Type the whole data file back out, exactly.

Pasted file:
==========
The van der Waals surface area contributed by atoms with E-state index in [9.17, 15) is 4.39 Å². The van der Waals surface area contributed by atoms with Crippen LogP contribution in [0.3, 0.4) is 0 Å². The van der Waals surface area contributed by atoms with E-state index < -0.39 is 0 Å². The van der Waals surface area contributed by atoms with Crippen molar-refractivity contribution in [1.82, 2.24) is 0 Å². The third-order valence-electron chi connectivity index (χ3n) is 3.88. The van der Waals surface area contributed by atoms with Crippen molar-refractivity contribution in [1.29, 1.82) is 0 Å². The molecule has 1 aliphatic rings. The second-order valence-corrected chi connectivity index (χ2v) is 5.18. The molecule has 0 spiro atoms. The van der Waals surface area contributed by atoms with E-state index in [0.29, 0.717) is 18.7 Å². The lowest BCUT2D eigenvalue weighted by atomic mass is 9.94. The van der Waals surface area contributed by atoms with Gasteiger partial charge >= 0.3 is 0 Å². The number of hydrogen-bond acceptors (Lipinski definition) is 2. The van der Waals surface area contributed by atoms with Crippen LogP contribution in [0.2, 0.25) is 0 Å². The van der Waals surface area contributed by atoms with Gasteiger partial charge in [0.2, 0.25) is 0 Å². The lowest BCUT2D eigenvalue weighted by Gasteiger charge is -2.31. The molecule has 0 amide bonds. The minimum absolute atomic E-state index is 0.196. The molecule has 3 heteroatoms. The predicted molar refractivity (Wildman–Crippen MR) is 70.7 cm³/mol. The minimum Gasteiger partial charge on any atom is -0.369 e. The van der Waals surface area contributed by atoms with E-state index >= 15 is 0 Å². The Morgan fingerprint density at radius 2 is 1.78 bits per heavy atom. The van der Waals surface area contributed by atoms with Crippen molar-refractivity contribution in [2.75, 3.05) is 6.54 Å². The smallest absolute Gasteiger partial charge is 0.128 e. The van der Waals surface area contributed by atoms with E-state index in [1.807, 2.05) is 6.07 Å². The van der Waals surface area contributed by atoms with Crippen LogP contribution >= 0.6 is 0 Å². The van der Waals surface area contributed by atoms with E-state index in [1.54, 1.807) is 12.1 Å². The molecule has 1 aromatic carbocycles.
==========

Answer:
The van der Waals surface area contributed by atoms with E-state index in [9.17, 15) is 4.39 Å². The van der Waals surface area contributed by atoms with Crippen LogP contribution in [0.3, 0.4) is 0 Å². The van der Waals surface area contributed by atoms with E-state index < -0.39 is 0 Å². The van der Waals surface area contributed by atoms with Crippen molar-refractivity contribution in [1.82, 2.24) is 0 Å². The third-order valence-electron chi connectivity index (χ3n) is 3.88. The van der Waals surface area contributed by atoms with Crippen molar-refractivity contribution in [1.29, 1.82) is 0 Å². The molecule has 1 aliphatic rings. The second-order valence-corrected chi connectivity index (χ2v) is 5.18. The molecule has 0 spiro atoms. The van der Waals surface area contributed by atoms with E-state index in [0.29, 0.717) is 18.7 Å². The lowest BCUT2D eigenvalue weighted by atomic mass is 9.94. The van der Waals surface area contributed by atoms with Gasteiger partial charge >= 0.3 is 0 Å². The number of hydrogen-bond acceptors (Lipinski definition) is 2. The van der Waals surface area contributed by atoms with Crippen LogP contribution in [0.2, 0.25) is 0 Å². The van der Waals surface area contributed by atoms with Gasteiger partial charge in [0.2, 0.25) is 0 Å². The lowest BCUT2D eigenvalue weighted by Gasteiger charge is -2.31. The molecule has 0 amide bonds. The minimum absolute atomic E-state index is 0.196. The molecule has 3 heteroatoms. The predicted molar refractivity (Wildman–Crippen MR) is 70.7 cm³/mol. The minimum Gasteiger partial charge on any atom is -0.369 e. The van der Waals surface area contributed by atoms with E-state index >= 15 is 0 Å². The Morgan fingerprint density at radius 2 is 1.78 bits per heavy atom. The van der Waals surface area contributed by atoms with Crippen molar-refractivity contribution in [2.75, 3.05) is 6.54 Å². The smallest absolute Gasteiger partial charge is 0.128 e. The van der Waals surface area contributed by atoms with E-state index in [1.807, 2.05) is 6.07 Å². The van der Waals surface area contributed by atoms with Crippen LogP contribution >= 0.6 is 0 Å². The van der Waals surface area contributed by atoms with E-state index in [1.54, 1.807) is 12.1 Å². The molecule has 1 aromatic carbocycles.